Virginia Commonwealth University. (PSI at paragraph 129).

The defendant has married once, comprising his current marriage to Dr. Keisha

Burfoot, who is a doctor specializing in obstetrics and gynecology. Their 9 year-old daughter

Kimaya has been raised by the Burfoots together. Dr. Burfoot stated that “the defendant

1 The defendant respectfully notes that paragraph 127 of the PSI should be amended to reflect his father’s death.

2 The mother of a 28-year-old son also contends that the defendant is the son’s father, but the defendant denies that this is the case. (PSI at paragraph 131).

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has been a good husband and father,” and “he spends much of his free time with his

children…” (PSI at paragraph 130).

The defendant indicates no history of psychological or psychiatric treatment, nor is

there any documented evidence to the contrary. (PSI at paragraph 134). The defendant

indicated no history of substance abuse and, likewise, there is no documented evidence to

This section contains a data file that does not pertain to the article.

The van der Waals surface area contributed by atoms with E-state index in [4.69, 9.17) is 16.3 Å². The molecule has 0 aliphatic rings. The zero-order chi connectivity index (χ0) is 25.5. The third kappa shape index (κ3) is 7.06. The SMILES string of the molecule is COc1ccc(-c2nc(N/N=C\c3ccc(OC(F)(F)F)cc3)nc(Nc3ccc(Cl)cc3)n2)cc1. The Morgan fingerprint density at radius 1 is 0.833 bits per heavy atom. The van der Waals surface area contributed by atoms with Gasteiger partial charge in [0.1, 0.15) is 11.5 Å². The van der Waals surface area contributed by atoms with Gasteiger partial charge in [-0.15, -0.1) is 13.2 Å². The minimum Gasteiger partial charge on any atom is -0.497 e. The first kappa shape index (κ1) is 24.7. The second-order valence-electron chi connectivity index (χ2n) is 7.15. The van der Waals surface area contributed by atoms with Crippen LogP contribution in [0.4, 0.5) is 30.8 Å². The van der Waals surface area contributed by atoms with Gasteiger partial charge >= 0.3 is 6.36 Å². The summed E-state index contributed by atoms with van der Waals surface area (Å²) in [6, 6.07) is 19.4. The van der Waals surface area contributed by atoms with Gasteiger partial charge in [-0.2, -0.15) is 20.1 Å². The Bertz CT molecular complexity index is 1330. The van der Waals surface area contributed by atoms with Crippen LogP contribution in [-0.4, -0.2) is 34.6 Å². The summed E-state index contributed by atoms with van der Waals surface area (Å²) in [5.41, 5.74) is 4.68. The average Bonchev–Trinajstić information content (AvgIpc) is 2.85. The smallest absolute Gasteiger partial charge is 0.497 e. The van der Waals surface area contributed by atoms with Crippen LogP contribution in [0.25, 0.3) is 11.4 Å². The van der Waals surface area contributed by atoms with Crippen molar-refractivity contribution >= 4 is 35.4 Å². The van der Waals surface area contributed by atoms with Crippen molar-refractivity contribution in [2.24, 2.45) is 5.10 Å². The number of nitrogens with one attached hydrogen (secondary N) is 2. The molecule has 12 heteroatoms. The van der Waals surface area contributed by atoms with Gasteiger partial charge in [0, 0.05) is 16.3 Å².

the contrary on this character trait either.

The defendant graduated from Lake Taylor High School in Norfolk in 1985 and

graduated from Virginia State University in Petersburg in 1990 where he received a B.S. in

Public Administration. He also obtained his Master’s Degree in Educational Administration

and Supervision from Virginia State University in 1996 with a 3.25 grade point average.

The defendant completed the requirement for certification and was then certified as

a Master Governmental Deputy Treasurer by the Treasurers Association of Virginia,

according to the Weldon Cooper Center for Public Service at the University of Virginia. (PSI at

paragraph 139).

The defendant has always been gainfully employed. He has served as: a full-time

deputy sheriff for the City of Richmond Sheriff’s Office; a full-time math and science teacher